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Your variable i is an integer while the size member function of vector which returns an Allocator::size_type is most likely returning a size_t, which is almost always implemented as an unsigned int of some size.

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Make your int i as size_type i.
std::vector::size() will return size_type which is an unsigned int as size cannot be -ve.
The warning is obviously because you are comparing signed integer with unsigned integer.

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Answering after so many answers, but no one noted the loop end.. So, here's my full answer:

  1. To remove the warning, change the i's type to be unsigned, auto (for C++11), or std::vector< your_type >::size_type
  2. Your for loops will seg-fault, if you use this i as index - you must loop from 0 to size-1, inclusive. So, change it to be
    for( std::vector< your_type >::size_type i = 0; i < vector_xxx.size(); ++i )
    (note the <, not <=; my advise is not to use <= with .begin() - 1, because you can have a 0 size vector and you will have issues with that :) ).
  3. To make this more generic, as you're using a container and you're iterating through it, you can use iterators. This will make easier future change of the container type (if you don't need the exact position as number, of course). So, I would write it like this:

for( std::vector< your_type >::iterator iter = vector_XXX.begin(); 
     iter != vector_XXX.end(); 
     ++iter )
{
    //..
}
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You get this warning because the size of a container in C++ is an unsigned type and mixing signed/unsigned types is dangerous.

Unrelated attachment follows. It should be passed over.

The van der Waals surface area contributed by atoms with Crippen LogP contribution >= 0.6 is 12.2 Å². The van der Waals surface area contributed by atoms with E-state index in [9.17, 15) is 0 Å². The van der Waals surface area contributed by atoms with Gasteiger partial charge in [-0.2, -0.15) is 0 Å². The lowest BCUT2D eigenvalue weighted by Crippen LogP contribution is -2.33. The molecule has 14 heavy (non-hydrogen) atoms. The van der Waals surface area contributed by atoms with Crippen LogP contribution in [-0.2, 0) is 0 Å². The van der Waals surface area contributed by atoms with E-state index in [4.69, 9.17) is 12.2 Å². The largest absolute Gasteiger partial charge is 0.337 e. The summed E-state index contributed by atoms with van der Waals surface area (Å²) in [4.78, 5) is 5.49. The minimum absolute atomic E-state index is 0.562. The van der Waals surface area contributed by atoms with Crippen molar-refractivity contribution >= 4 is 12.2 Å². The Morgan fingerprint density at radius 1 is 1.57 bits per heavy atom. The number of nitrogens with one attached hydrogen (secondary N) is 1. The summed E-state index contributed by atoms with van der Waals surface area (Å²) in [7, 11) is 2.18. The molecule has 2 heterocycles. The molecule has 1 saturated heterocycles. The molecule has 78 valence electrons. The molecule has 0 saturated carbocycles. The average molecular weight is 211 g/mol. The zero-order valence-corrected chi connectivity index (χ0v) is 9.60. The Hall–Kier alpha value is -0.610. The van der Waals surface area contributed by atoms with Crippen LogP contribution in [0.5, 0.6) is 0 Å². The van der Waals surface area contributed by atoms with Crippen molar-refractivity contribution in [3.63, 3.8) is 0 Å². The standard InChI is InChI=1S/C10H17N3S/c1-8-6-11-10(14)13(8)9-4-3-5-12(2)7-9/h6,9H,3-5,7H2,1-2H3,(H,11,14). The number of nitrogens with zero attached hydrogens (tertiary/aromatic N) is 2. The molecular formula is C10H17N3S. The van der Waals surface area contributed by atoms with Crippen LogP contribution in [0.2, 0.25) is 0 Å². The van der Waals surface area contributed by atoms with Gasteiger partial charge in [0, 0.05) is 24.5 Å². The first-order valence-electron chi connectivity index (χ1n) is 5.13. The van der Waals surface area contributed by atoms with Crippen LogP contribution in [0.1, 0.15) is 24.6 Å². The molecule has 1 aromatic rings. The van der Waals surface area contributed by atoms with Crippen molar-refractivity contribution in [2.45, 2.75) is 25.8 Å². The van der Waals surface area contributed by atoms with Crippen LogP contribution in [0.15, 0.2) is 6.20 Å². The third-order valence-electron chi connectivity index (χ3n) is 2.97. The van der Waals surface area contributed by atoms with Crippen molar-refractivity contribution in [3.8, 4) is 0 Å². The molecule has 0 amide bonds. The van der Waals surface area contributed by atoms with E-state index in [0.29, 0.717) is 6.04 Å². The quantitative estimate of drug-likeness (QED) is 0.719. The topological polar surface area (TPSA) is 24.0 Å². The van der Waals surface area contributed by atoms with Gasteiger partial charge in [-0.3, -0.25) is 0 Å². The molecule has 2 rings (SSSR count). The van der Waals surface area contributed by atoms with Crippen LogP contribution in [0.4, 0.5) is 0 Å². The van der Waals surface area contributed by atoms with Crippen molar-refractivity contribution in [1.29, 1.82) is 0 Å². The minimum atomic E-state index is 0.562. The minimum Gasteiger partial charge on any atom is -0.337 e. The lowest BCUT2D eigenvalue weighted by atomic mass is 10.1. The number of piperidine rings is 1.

What I do normally is

for (int i=0,n=v.size(); i<n; i++)
    ....

this is in my opinion the best way to use indexes because using an unsigned type for an index (or the size of a container) is a logical mistake.

Unsigned types should be used only when you care about the bit representation and when you are going to use the modulo-(2**n) behavior on overflow. Using unsigned types just because a value is never negative is a nonsense.

A typical bug of using unsigned types for sizes or indexes is for example

// Draw all lines between adjacent points
for (size_t i=0; i<pts.size()-1; i++)
    drawLine(pts[i], pts[i+1]);

the above code is UB when the point array is empty because in C++ 0u-1 with is a huge positive number.

The reason for which C++ uses an unsigned type for size of containers is because that choice it's an historical heritage from 16-bit computers (and IMO given C++ semantic with unsigned types it was the wrong choice even back then).

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int is signed by default - it is equivalent to writing signed int. The reason you get a warning is because size() returns a vector::size_type which is more than likely unsigned.

This has potential danger since signed int and unsigned int hold different ranges of values. signed int can hold values between –2147483648 to 2147483647 while an unsigned int can hold values between 0 to 4294967295 (assuming int is 32 bits).

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Declaring 'size_t i' for me work well.